Minor League Baseball is known for its rich history dating back more than 100 years. While much has been written about the best teams and top players who have graced the Minors, there remain many stories either untold or largely forgotten. Each week, MiLB.com will attempt to fill that gap
Minor League Baseball is known for its rich history dating back more than 100 years. While much has been written about the best teams and top players who have graced the Minors, there remain many stories either untold or largely forgotten. Each week, MiLB.com will attempt to fill that gap and explore these historical oddities in our new feature, "Cracked Bats."
Charlie Gorin was already well known in Austin, Texas. A bit of a local legend, you might say.
He had served his country in two wars, sandwiching those stints in the service around his time at the University of Texas. Gorin helped the Longhorns win back-to-back College World Series titles in 1949-50, earning himself a place in that institution's Hall of Fame.
So by the time he helped pitch Austin to a Texas League title in 1959, his status among the city's sporting elite had already been cemented. He led the circuit in strikeouts (143) and ERA (2.95) that season, but what he did in the postseason permanently etched Gorin's name in the Texas League record books.
The Texas League and the Mexican League played the inaugural Pan American Series that year, a five-game affair featuring the league champions. It turned out to be a tightly contested series, coming down to the fifth game on Sept. 19 at Disch Field in Austin. And who better to have on the mound than Austin's favorite son?
Though Gorin had already lost Game 2, he made history that afternoon, tossing the only no-hitter in the deciding game of a championship series in Texas League history as the Senators bested the Mexico City Red Devils, 2-0.
"This was my hometown, so that made it really good," said Gorin, 79. "It was exciting to pitch in a game like that. We had a good ballclub that year. We were part of the Braves' farm system, and they had a good system with a lot of good young players. I got a lot of recognition for it. I played here for UT, and then to come back [and play for Austin] was like frosting on the cake.
"People sent me gifts. I got a suit. You have to remember, back in those years, money was scarce. I still hear about it from kids that were there. They're grown now and in their 50's. But I play a lot of golf and I still run into them."
Gorin certainly gave the folks in Austin good reason to remember him. The no-hitter, however, proved to be the final hurrah in his decade-long career, ending what was a bittersweet run in professional baseball.
After Gorin graduated from Texas, he helped Milwaukee, then in the American Association, to win the 1951 Junior World Series crown. His performance that season earned him a call from the Boston Braves and a Major League contract. But before Gorin, a World War II vet, could join the club, he was notified that the Navy had called him back to active duty, costing him two prime seasons of his career.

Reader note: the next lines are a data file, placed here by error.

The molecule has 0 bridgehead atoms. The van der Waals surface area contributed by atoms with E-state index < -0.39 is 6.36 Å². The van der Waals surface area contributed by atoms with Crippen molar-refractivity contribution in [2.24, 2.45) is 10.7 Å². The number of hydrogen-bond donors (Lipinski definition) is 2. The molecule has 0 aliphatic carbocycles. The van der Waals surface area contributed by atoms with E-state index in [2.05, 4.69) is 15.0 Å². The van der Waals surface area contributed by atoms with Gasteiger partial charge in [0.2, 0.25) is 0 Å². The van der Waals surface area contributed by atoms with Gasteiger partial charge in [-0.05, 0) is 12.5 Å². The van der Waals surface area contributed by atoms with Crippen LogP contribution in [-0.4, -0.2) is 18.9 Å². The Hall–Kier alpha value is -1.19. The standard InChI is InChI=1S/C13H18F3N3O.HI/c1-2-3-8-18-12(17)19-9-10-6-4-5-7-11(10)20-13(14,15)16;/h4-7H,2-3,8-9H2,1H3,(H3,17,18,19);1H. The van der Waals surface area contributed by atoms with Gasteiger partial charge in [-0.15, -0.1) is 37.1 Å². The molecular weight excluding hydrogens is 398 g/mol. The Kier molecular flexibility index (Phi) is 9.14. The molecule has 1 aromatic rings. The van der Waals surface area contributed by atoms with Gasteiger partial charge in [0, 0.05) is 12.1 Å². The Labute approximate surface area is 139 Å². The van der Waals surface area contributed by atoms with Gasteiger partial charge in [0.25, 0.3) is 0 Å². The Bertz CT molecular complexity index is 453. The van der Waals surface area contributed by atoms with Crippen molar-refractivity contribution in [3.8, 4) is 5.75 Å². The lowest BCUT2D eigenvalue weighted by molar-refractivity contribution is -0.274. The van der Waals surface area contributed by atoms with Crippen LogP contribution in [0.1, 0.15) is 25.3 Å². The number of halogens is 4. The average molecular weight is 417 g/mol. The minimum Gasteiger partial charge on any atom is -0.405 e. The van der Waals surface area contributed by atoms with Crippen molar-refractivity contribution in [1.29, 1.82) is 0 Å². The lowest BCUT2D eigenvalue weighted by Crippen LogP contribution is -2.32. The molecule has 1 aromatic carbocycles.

"When I got that Major League contract, that was like being in heaven," Gorin said. "But when I got called back to active duty, it was like getting kicked in the butt. There were a lot of guys like that in the service [including Ted Williams]. I was pitching for the Navy and making a hundred bucks a month when I should have been playing pro ball."
The Braves honored the southpaw's contract when he got out of the service and he actually worked 10 innings in the Major Leagues during the 1954 and '55 seasons. But he didn't stick with the parent club, and by the time the Pan American Series took place at the end of the 1959 season, Gorin was already thinking of retirement. He was an educator and a career in teaching was about to unfold, but not before he made history against Mexico City.
Gorin was perfect through four innings before Marv Williams dribbled a 3-1 offering down the third-base line to open the fifth. Austin third baseman Pepper Thomas mishandled the slow roller and was charged with an error. Williams then reached second after Gorin uncorked a wild pitch, but got no further. Gorin whiffed the next two batters before inducing an inning-ending popup from Roger Herrscher, spiking the Red Devils' only threat.
"I realized I had a no-hitter probably in the fifth or sixth inning," Gorin said. "It was a real hot day, and one of the outfielders was dipping a towel in ice water in the dugout and squeezing it out over my head. I have a picture of me peeking out from underneath that towel."
Karl Drews tossed a six-hitter for Mexico City, but allowed unearned runs in the first and fourth innings to give Gorin all the cushion he needed. Gorin breezed through the final four innings to give Austin the title.
"They made a big hullabaloo about it, with headlines and so forth," Gorin said. "It was my only no-hitter in pro ball."
Gorin pitched one more season before going into teaching full time. He and his wife, Martha, will celebrate their 51st anniversary next month and the couple still lives in Texas. Gorin has recovered from a heart attack and a bout with prostate cancer in recent years, but he's back playing golf and getting around, serving as one of Austin's favorite unofficial ambassadors.
Kevin Czerwinski is a reporter for MLB.com.